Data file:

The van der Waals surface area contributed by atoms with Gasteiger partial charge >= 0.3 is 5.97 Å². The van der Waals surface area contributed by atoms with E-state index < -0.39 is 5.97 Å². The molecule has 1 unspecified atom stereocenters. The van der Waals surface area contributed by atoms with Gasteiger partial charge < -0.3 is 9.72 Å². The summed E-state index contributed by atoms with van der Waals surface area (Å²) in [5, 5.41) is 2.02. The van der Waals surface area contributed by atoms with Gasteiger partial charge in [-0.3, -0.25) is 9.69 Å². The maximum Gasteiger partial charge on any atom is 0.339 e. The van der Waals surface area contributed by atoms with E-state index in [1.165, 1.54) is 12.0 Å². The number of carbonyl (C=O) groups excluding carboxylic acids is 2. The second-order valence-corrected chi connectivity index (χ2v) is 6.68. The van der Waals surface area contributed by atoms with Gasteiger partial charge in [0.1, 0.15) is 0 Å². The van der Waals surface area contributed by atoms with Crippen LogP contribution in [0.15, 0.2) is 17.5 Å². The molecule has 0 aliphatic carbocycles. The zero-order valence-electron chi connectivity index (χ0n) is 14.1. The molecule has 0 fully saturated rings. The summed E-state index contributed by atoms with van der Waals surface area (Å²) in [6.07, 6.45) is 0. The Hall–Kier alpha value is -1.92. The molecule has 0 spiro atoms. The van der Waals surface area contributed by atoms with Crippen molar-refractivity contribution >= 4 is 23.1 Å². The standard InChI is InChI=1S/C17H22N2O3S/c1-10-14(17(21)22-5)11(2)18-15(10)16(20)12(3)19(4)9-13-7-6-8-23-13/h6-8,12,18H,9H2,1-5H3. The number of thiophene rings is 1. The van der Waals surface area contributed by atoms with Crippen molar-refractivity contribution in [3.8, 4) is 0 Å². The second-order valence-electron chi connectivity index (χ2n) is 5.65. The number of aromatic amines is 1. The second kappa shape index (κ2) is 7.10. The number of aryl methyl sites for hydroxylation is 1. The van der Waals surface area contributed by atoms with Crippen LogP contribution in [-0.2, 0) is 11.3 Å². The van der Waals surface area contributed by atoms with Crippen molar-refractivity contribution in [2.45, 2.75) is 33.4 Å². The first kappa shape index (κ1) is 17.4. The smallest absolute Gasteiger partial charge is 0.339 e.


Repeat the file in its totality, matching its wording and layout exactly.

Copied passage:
The van der Waals surface area contributed by atoms with Gasteiger partial charge >= 0.3 is 5.97 Å². The van der Waals surface area contributed by atoms with E-state index < -0.39 is 5.97 Å². The molecule has 1 unspecified atom stereocenters. The van der Waals surface area contributed by atoms with Gasteiger partial charge < -0.3 is 9.72 Å². The summed E-state index contributed by atoms with van der Waals surface area (Å²) in [5, 5.41) is 2.02. The van der Waals surface area contributed by atoms with Gasteiger partial charge in [-0.3, -0.25) is 9.69 Å². The maximum Gasteiger partial charge on any atom is 0.339 e. The van der Waals surface area contributed by atoms with E-state index in [1.165, 1.54) is 12.0 Å². The number of carbonyl (C=O) groups excluding carboxylic acids is 2. The second-order valence-corrected chi connectivity index (χ2v) is 6.68. The van der Waals surface area contributed by atoms with Gasteiger partial charge in [0.1, 0.15) is 0 Å². The van der Waals surface area contributed by atoms with Crippen LogP contribution in [0.15, 0.2) is 17.5 Å². The molecule has 0 aliphatic carbocycles. The zero-order valence-electron chi connectivity index (χ0n) is 14.1. The molecule has 0 fully saturated rings. The summed E-state index contributed by atoms with van der Waals surface area (Å²) in [6.07, 6.45) is 0. The Hall–Kier alpha value is -1.92. The molecule has 0 spiro atoms. The van der Waals surface area contributed by atoms with Crippen molar-refractivity contribution >= 4 is 23.1 Å². The standard InChI is InChI=1S/C17H22N2O3S/c1-10-14(17(21)22-5)11(2)18-15(10)16(20)12(3)19(4)9-13-7-6-8-23-13/h6-8,12,18H,9H2,1-5H3. The number of thiophene rings is 1. The van der Waals surface area contributed by atoms with Crippen molar-refractivity contribution in [3.8, 4) is 0 Å². The second-order valence-electron chi connectivity index (χ2n) is 5.65. The number of aromatic amines is 1. The second kappa shape index (κ2) is 7.10. The number of aryl methyl sites for hydroxylation is 1. The van der Waals surface area contributed by atoms with Crippen LogP contribution in [-0.2, 0) is 11.3 Å². The van der Waals surface area contributed by atoms with Crippen molar-refractivity contribution in [2.45, 2.75) is 33.4 Å². The first kappa shape index (κ1) is 17.4. The smallest absolute Gasteiger partial charge is 0.339 e.